Tuesday, June 18, 2013

With knowledge comes responsibility

What is the point of learning about the world if we live for ourselves?  What the is point of research and of generating knowledge if we do not take what we learn to heart?

Scientists and engineers occupy a unique and powerful position in this culture, and they always have.  While kooks and quacks no doubt exist, scientists and engineers do important work in chemistry, atmospheric sciences, biology, physics, ecology, building and designing.  But if you're a scientist or engineer reading this, it is likely that you have been educated to (or at least told to) just doing the science and engineering, and leaving the decisionmaking that stems from it to others--policymakers, lawyers, businessmen, and politicians, many of whom do not have the best interests of people and nature at heart.  Scientists and engineers thus leave it to others, others who many not fully understand the implications of this knowledge, to decide what should be done about what we know, so scientists and engineers do not lose their "objectivity," so they do not cross the supposedly strict boundaries between scientific, reductionist research and the murky world of "values."

But in this glacier-melting, toxic tresspassing, obesity-inducing, mass-species-extinction, large corporate culture, scientists and engineers can no longer sit on the sidelines of decisionmaking.  Traditional means of scientific communication have led, for example, to politicians undermining and denying climate science (although in this episode of This American Life, it becomes clear that many politicians fully accept climate science, but just do not admit it).  Instead, given the incredible diversity of thought, skill, and knowledge they possess, scientists and engineers must take full responsibility for what they know and do, and that is to become front and center the faces of the radical social, political and economic change needed to align this culture and its laws with ecological holism and peace.

Fortunately, there are a handful of such brave men and women out there already, and Sandra Steingraber heads the list of courageous scientist activists.  A poet, essayist, author, environmentalist and ecologist, Steingraber has written extensively (in Orion magazine, among other places) about the links between industrial chemicals released into the environment and human health impacts, specifically cancer.  Recently, she has been intimately involved with the opposition to the extremely destructive practice of fracking, for which she was jailed.  In a conversation with Dick Gordon on The Story, Steingraber says,
In the absence of a powerful human rights movement behind the science, I don't think we can move this forward.  The world's most powerful industries are standing in our way.  And so I think science needs to be coupled with a kind of activism, similar to what we saw with [the] Civil Rights [Movement], similar to what we saw with the Abolitionist Movement.  And so, I feel inspired in the work that I do not just by the power of the data, whether it's on climate change, or on the growing evidence that we have linking childhood asthma to crummy air, [but also by how] Martin Luther King Jr. did what he did, and how my dad, at age eighteen, had to go off and fight global fascism even though at the time it looked like an overwhelming task...People under very desperate circumstances rose and said, "This is wrong."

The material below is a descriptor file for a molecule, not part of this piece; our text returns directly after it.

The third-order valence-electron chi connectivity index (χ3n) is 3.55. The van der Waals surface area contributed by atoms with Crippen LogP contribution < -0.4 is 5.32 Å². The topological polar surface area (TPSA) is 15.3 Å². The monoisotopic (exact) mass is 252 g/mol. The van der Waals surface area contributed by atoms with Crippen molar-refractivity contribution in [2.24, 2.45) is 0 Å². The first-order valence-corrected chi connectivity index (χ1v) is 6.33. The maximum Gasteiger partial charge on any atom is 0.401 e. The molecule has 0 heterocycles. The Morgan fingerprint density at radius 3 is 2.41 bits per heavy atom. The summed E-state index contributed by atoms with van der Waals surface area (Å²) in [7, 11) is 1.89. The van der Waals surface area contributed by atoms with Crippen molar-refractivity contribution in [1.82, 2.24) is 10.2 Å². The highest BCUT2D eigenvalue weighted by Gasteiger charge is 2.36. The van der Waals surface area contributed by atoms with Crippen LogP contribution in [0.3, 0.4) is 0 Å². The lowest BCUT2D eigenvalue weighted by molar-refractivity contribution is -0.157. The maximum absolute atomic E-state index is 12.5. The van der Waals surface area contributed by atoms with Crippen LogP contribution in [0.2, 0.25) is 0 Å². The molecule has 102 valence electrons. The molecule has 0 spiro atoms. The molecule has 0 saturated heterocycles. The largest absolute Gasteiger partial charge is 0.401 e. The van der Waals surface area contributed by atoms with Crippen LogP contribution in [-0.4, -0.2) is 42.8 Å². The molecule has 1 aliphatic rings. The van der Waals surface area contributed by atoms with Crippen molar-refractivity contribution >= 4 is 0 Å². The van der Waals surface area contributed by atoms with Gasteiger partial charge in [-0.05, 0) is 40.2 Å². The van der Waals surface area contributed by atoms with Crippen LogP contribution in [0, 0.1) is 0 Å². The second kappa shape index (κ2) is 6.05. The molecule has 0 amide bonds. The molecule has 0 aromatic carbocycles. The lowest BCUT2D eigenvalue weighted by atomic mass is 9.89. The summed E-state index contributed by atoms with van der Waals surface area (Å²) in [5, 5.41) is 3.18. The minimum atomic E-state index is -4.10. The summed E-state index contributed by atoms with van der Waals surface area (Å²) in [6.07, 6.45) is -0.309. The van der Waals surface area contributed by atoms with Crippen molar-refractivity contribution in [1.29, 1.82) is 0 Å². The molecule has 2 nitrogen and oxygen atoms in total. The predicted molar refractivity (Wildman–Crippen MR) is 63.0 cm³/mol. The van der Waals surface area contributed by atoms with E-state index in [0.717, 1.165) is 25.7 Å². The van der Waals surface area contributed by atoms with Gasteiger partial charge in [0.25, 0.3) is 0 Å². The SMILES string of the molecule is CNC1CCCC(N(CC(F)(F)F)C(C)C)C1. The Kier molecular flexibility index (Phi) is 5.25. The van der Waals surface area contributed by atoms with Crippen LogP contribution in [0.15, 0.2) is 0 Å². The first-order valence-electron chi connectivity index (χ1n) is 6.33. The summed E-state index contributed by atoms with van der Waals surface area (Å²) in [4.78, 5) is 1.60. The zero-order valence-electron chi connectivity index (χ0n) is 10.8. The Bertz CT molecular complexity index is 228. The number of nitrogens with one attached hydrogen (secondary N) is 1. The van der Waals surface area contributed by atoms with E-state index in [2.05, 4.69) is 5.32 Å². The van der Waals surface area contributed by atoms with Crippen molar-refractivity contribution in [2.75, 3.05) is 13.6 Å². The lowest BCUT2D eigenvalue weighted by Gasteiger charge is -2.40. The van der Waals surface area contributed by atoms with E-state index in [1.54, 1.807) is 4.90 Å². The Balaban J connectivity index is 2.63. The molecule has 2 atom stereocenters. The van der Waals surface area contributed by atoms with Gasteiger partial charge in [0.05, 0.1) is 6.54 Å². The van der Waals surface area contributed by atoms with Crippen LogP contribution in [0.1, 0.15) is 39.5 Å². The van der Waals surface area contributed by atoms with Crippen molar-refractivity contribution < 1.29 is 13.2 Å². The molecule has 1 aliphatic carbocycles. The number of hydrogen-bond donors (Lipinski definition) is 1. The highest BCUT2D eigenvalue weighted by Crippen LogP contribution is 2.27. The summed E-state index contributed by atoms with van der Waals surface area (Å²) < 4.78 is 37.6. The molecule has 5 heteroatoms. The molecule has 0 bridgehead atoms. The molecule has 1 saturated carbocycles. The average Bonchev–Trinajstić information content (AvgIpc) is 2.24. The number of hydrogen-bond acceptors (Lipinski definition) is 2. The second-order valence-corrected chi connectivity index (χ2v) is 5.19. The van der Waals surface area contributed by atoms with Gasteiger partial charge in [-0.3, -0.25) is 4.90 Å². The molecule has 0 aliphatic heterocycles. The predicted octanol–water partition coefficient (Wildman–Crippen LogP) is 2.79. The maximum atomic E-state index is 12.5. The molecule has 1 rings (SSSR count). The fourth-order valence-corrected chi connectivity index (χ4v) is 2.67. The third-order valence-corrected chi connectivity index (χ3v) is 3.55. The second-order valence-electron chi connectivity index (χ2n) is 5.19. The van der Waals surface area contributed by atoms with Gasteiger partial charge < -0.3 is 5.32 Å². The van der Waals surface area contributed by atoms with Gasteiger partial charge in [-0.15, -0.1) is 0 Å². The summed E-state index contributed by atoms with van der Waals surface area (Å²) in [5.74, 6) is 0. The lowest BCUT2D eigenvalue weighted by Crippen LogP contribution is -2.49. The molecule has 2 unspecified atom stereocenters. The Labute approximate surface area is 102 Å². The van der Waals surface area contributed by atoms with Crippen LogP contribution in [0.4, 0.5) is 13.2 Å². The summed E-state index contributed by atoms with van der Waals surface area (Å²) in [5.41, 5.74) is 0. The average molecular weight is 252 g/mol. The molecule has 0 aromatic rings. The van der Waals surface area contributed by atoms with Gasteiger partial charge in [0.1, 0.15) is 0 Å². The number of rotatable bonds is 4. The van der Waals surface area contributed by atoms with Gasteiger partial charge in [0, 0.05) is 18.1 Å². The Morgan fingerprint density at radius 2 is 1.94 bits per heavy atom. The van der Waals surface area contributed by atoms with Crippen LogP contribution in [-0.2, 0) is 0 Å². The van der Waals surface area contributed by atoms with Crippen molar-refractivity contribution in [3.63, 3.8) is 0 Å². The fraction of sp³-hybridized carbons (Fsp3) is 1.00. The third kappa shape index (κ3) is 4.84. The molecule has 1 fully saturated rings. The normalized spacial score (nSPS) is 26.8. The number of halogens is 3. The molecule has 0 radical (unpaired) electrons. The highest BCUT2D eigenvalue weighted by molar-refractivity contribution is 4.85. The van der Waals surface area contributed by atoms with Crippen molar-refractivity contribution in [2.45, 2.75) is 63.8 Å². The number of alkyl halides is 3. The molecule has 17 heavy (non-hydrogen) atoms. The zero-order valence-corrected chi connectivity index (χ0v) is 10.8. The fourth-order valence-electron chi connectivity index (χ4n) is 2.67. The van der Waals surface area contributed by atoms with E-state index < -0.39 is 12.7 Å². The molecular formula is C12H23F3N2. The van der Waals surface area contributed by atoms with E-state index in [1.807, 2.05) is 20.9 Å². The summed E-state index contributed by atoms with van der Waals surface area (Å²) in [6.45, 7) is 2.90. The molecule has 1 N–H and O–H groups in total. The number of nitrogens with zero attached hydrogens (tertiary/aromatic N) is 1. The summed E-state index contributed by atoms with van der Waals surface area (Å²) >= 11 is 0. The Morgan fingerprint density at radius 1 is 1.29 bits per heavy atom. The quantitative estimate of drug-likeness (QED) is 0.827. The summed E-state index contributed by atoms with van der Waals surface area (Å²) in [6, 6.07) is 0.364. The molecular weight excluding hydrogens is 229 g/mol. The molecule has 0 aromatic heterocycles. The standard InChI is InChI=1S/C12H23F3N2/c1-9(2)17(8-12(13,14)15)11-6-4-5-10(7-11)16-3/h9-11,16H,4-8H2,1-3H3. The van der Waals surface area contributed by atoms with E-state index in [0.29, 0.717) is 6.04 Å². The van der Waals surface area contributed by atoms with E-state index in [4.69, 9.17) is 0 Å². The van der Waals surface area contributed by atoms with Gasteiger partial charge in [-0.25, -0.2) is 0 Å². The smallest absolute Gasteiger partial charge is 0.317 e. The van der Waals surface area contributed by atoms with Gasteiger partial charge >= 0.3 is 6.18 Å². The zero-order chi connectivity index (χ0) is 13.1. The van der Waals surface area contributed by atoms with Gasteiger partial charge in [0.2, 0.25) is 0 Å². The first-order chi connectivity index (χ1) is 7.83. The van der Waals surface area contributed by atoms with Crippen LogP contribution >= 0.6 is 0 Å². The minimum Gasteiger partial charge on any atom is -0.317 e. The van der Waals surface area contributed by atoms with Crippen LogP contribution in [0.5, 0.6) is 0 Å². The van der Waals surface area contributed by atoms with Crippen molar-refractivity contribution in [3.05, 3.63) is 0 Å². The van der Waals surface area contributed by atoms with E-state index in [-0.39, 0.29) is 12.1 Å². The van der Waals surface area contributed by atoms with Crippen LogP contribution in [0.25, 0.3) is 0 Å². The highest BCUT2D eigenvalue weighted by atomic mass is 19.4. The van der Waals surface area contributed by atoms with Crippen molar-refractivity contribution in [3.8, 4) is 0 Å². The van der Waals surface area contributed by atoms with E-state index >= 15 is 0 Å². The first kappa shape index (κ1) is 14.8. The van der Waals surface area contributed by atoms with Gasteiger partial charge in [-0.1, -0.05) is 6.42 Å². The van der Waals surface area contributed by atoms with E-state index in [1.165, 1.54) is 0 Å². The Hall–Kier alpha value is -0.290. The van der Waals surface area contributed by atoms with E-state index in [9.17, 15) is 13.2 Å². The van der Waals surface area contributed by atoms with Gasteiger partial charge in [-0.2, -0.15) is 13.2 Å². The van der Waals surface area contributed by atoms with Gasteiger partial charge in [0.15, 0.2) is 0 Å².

I carry around this German name, Steingraber, and my dad [was] also German...and what I learned from my dad was to not be a "good German."  If you see something is wrong because you have evidence, whether it is the kind of evidence that the French partisans had or whether it is evidence like I have as a biologist, we have a moral obligation to make sure that that evidence [leads to change].  You don't just say, "Here's the evidence," and that's your job, you're done.  But if nobody is coming to take the evidence and turn it into change, then you have to do that yourself.  It becomes your own responsibility. 
I hope to continue to develop these thoughts on the blog over the days and weeks to come; they formed an important part of my dissertation, and continue to be something I write about more academically.  I hope to translate more of that writing here.  I am sure many of you have thoughts on this very important issue, and I welcome them in the form of comments and even guest blog posts.  Until then, I encourage you to listen to Gordon's full conversation with Steingraber, which I have posted below.  You can also find the conversation on The Story's website, here.

Part 1 of Gordon's conversation with Steingraber.

Part 2 of Gordon's conversation with Steingraber.

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